I believe that history and heritage are valuable, and that gentility among people is still the "currency of the realm." I believe in the solid principles that have been passed down from generation to generation; that there is value in a man's word, that there is goodness in the hearts of all men, and that a knowledge of the woods, fields, lakes, rivers, oceans, and the creatures and crops we find there, makes us better stewards of God's amazing earth!

Tuesday, May 13, 2014


Rarely do I rant or intentionally speak a negative word (at least out loud) but I find myself in an unusual position.  You see, I was born and lived through the original "preppy" rush.  Was in high-school from 1982-1986 when all things preppy and Ivy League were being discovered by the rest of America. Now, at that time, many of the styles were not ones that I embraced fully as I really didn't understand the considerable history and tradition upon which they were founded.  My last two years at prep-school did, however, bring me around...  I tell you this, not to impress, but simply to provide some back-story.  I've seen prep, I've lived prep.

Now, in today's world, I don't live "prep" so much as I live a "sporting"lifestyle that would find me on the water, at the clays range, or on a quail plantation.  I do, however still dress in a fashion that reflects my upbringing.  A blue blazer is a "must" in my world...goes with jeans, khakis or dress pants...anyhow, here's my issue.

Today's purveyors of "prep" are "wanting." I follow them on Facebook and other social media outlets, and where I am not here to pass judgement as to what's in their hearts, it surely does seem as through it's all about "bragging."  A bunch of newbies to the "preppy movement" that are all screaming "look at me...look at how wonderful my life is...now buy, buy, BUY!"

You see, I also head up an advertising agency that specializes in all types of digital marketing.  I have some of the best in the business either in my employ, as business partners, or as advisory board members.  I know what it takes to be successful online (no, and this blog is not a good example...this is just a personal, "whenever I feel like it thing") and these "newly minted prep stars" are missing the boat.  So, just in case one ever reads this, here you go.


You want to be an aspirational brand, show people (other than you!) doing things that are aspirational.  Show THEM at parties, boating, holding hands with their loved one in a park, enjoying a great dinner out, time with friends...be aspirational without being a braggart, or sounding like a used car salesman (no offense intended to any used car sales folks who may stumble across this).  I get so sick of "look at me, look at me, buy my stuff, buy my stuff!"  Show me situations where I can relate... where your product is on display...a situation in which I can picture myself with my wife and son doing the same thing in the photo.  It's not rocket science, and we're certainly not splitting the atom here, but you're missing the boat so terribly that it's almost laughable...almost.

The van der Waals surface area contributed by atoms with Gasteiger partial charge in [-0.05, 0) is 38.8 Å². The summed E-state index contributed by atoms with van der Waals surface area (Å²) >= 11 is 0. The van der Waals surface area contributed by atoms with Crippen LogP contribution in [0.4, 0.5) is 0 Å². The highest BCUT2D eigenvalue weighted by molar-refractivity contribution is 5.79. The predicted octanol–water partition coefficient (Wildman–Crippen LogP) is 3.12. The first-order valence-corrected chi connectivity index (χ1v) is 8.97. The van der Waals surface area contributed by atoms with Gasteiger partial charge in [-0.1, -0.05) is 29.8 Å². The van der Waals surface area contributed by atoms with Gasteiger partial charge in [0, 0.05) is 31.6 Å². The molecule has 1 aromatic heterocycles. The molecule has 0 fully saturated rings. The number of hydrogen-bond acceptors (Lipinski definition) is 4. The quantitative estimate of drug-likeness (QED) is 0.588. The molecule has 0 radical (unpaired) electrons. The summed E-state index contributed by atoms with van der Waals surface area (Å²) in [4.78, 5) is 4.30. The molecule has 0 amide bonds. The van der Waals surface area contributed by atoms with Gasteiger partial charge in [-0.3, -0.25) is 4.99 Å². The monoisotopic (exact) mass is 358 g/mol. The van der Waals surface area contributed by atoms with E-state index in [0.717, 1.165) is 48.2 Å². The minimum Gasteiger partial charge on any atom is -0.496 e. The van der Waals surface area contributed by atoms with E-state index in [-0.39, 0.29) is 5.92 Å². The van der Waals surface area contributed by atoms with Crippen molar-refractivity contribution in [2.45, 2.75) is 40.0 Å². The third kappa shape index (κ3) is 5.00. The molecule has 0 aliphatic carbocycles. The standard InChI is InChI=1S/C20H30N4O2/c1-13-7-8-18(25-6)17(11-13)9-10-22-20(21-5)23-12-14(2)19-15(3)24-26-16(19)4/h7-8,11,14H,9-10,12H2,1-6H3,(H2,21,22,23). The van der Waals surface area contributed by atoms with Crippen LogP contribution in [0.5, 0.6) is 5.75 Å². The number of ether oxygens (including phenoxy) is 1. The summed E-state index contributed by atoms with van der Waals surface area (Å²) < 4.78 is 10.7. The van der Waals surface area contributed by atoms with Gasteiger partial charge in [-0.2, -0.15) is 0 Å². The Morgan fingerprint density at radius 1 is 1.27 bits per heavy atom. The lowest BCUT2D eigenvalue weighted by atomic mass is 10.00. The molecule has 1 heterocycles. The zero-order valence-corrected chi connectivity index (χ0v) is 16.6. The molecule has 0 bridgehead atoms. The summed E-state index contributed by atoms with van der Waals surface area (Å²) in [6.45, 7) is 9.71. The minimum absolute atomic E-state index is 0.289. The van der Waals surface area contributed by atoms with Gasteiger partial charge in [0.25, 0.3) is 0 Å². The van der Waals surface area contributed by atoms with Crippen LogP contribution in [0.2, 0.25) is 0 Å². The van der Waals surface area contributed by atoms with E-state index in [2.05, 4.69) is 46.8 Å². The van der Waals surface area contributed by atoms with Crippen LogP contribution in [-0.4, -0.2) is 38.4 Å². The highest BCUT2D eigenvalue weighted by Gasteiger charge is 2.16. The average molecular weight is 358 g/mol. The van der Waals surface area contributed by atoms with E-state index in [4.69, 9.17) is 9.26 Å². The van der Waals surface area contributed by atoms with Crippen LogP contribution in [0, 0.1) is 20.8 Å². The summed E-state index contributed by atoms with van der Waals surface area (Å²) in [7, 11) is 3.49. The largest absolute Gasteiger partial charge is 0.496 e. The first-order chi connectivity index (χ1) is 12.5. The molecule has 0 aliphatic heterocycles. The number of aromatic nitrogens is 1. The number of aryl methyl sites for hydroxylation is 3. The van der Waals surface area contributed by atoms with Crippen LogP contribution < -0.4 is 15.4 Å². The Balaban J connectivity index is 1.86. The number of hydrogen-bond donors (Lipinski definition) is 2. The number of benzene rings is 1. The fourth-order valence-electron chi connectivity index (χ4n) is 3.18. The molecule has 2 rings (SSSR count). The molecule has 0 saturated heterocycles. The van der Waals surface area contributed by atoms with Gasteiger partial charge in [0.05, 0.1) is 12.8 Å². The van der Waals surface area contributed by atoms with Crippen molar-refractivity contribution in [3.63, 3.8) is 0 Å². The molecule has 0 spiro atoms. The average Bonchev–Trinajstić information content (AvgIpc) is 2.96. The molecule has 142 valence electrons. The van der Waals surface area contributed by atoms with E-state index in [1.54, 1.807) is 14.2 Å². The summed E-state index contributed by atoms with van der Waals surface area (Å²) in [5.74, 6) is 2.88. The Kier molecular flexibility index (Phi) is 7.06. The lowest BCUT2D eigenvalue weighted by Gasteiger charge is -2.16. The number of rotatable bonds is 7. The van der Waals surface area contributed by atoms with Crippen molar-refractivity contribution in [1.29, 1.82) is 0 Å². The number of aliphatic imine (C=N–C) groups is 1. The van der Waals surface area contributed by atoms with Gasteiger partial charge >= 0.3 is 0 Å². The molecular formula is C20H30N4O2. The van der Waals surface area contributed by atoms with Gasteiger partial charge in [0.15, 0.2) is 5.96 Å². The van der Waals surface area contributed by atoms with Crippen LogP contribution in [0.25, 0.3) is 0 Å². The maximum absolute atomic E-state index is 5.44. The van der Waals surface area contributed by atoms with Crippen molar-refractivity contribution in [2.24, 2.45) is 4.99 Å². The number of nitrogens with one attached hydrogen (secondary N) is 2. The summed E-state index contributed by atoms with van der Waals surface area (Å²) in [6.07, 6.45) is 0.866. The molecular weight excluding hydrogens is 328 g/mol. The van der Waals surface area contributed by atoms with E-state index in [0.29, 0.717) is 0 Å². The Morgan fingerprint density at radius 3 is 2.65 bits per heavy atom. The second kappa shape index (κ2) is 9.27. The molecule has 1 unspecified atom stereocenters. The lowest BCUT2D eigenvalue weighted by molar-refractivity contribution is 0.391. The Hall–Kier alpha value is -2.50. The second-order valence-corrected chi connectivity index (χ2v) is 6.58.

Here's a quick marketing 101 exercise.  Go back and look at your posts and see which ones are getting the most traction.  I'll bet dollars-to-donuts that it's the ones that are unique and not in-your-face sales-focused.  Second part of the exercise.  Find out if you're getting traction from the same people who are already "fans" of your brand, or if you're actually speaking to anyone new.  A quick measure of this is how quickly your fan population is growing across all your social channels.  If the number is stagnant you're simply speaking to the same people/market.  Hint...quickest way to go out of business is gaining an increasing share of a stagnant or decreasing market.


Ok...if you take nothing else away from this minor tirade, get this!  First, ask the question..."why are people on social media?"  TO BE ENTERTAINED!  period, end-of-story...   They are not there to follow your every move, hear about your life and how good you have it!  You garnered a "like" or a "follow" from them, now, just like with every form of advertising, the burden falls to you to answer the question every consumer asks..."what's in it for me?"  And you'd better answer with some great content...entertain them, dazzle them, inspire them.  Look at it this way...compare the new preppies with the Brooks Brothers and Ralph Laurens of the world...sure they are light years apart in terms of budget but the major differentiation on social media is that those heavyweights have figured out who their audience is and have strategized the best way to inspire those folks.  Sure, they're there to sell, but they put that in a nice "aspirational" wrapper that doesn't come off as judgmental, braggadocios, or conceited.  They simply conform to principle #1 above, while fully understanding principle #2.

I have had to stop following all the self-indulgent "look at me and buy my crap" new preps as it has gotten almost too painful to watch.  Painful because I watched so many people do it right in my youth, and doubly painful because I can see the missteps they're making in business.  I'd like to hope that they'll eventually get it right because, the wholesome, clean-cut prep look (and mindset) is one that the world could use a bit more of...

Really, I'm just tired of all the bragging.  (and to those ends I've tried to offer up some solid advice...I hope one of them takes it)

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